Interventions aiming to create awareness and more responsible actions must be like lantern glasses. They must protect the tender flame of good intentions from being snuffed out. Two characteristics of such interventions are:
1. Turn shame into acceptance
A good intervention will help me view “my past bad behavior” as something to be looked at in the eye, accepted and then transcended. I must be made to see that “my past behaviour was the best I could manage at that time, with whatever awareness and capability I had. My newfound awareness is a resource, and with that, I can do better. My behaviour is fluid, responsive to new learning, and unchanging perfection is a myth”.
A skilled facilitator can do this in a variety of ways. He can spur self reflection, and I may realise that my journey has always been one of constant learning and change and growing upwards; that my recent behaviour was but a rung of this ladder, a temporary resting point; I may then be more willing to move on. He can use the learning groups’ shared stories to help the realisation that I’m not alone; that my challenge of changing my ways has been surmounted by others before me.
This shift towards self-acceptance and humility may look subtle, but it has far reaching effects. The impetus for change then comes not from guilt, shame or need for atonement, but from a space of positivity and ease. I will be more resilient when I face the ‘What will people say?’ question, more willing to persist with my change efforts.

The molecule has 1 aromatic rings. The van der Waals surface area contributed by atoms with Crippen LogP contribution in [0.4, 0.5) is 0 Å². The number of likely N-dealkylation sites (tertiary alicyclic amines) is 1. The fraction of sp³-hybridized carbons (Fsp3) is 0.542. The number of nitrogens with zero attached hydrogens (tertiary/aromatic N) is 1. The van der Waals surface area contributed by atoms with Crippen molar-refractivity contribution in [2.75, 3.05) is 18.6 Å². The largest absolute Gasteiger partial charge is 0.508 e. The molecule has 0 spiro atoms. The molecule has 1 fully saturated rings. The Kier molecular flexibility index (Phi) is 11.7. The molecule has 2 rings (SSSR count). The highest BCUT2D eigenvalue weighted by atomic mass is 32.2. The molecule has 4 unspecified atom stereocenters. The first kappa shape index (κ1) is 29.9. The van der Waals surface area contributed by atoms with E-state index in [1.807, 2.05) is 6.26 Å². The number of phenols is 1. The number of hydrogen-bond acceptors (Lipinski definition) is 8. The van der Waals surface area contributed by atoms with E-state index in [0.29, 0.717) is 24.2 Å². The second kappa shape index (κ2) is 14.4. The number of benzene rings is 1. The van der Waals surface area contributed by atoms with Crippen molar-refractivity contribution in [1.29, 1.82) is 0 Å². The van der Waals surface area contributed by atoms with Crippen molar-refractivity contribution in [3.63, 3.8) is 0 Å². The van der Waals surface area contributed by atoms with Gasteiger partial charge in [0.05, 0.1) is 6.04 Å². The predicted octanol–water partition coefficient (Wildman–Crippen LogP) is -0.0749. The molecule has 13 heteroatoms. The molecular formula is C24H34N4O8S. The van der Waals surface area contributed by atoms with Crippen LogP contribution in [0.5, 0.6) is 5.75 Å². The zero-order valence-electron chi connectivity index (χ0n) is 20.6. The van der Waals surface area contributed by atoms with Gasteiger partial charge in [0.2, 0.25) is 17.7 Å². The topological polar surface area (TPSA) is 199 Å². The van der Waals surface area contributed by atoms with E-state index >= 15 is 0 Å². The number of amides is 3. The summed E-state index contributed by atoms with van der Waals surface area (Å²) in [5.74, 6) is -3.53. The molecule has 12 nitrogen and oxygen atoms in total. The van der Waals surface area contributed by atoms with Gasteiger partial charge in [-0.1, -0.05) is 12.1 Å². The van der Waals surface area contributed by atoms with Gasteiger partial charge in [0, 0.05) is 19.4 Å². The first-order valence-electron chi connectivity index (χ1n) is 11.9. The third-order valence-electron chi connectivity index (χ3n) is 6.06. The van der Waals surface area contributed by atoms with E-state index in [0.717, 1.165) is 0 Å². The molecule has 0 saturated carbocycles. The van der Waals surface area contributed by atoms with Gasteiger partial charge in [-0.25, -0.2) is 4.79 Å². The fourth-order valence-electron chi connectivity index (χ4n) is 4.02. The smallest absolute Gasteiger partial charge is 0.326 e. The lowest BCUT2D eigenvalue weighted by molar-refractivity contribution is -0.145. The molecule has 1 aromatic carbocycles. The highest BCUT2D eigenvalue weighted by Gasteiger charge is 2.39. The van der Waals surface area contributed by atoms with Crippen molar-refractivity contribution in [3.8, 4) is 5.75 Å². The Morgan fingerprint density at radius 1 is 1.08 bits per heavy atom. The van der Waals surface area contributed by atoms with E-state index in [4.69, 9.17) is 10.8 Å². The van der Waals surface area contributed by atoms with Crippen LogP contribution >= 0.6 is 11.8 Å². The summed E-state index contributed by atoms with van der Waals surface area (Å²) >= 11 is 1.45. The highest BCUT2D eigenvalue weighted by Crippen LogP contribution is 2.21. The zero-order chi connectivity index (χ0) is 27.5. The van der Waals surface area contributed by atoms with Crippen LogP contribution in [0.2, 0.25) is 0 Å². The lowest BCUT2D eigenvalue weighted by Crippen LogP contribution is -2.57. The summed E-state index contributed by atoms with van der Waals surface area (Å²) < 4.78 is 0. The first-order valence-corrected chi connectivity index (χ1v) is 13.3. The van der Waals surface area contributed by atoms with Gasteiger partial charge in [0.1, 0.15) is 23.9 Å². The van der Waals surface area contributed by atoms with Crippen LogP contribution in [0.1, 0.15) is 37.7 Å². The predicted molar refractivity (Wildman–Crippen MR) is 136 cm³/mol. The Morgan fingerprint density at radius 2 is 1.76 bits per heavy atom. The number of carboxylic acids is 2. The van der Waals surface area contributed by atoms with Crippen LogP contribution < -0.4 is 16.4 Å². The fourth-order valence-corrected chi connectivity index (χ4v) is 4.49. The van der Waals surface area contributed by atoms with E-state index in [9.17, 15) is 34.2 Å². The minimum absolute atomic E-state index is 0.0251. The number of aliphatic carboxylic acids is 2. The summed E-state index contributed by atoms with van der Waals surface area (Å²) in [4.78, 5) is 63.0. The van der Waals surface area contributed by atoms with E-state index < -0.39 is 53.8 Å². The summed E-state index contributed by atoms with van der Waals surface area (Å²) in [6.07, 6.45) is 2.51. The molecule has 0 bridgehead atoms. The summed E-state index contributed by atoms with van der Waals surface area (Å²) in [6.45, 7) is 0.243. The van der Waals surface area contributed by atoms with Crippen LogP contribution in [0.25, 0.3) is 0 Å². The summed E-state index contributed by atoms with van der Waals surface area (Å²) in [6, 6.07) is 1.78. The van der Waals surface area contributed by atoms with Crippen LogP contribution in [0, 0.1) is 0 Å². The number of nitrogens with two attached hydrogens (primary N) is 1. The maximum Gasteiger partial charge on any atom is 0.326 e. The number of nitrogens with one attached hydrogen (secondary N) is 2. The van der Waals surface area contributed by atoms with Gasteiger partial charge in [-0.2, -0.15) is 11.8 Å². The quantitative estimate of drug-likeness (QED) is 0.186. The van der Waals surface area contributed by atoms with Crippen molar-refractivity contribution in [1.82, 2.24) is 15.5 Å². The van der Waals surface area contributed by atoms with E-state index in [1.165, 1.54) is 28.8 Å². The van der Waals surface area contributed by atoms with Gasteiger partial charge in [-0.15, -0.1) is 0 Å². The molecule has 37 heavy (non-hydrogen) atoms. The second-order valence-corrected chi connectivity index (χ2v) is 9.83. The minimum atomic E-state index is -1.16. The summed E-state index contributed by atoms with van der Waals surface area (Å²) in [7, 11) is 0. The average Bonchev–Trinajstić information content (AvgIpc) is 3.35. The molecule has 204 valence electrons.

2. Handhold people as they take baby-steps of change
And later, when I attempt to put my good intentions into practice, which is always tough, I could use a helping hand. With support, I could convert this daunting task into relatively small actionables which slowly but surely, take me in the direction of change. As I assimilate my changed beliefs into my everyday interactions, it will be useful to share updates of little successes and setbacks with a listening buddy. During moments of indecision, I could borrow courage and seek advice. This timely support may make the difference between giving up and continuing the journey to the end.
The elephant in the room
The shame about accepting a mistake is the elephant in the room that few acknowledge. Ignoring it doesn’t help because it continues to impede progress in people’s change efforts. When a change intervention fails, we often continue to deny the elephant’s existence, preferring to find safer scapegoats: “hard to break habits” or “too busy to implement change” or “something more important came up”. But for any “change of belief” intervention to run its course, the existence of shame & fear and their effects must be acknowledged and addressed.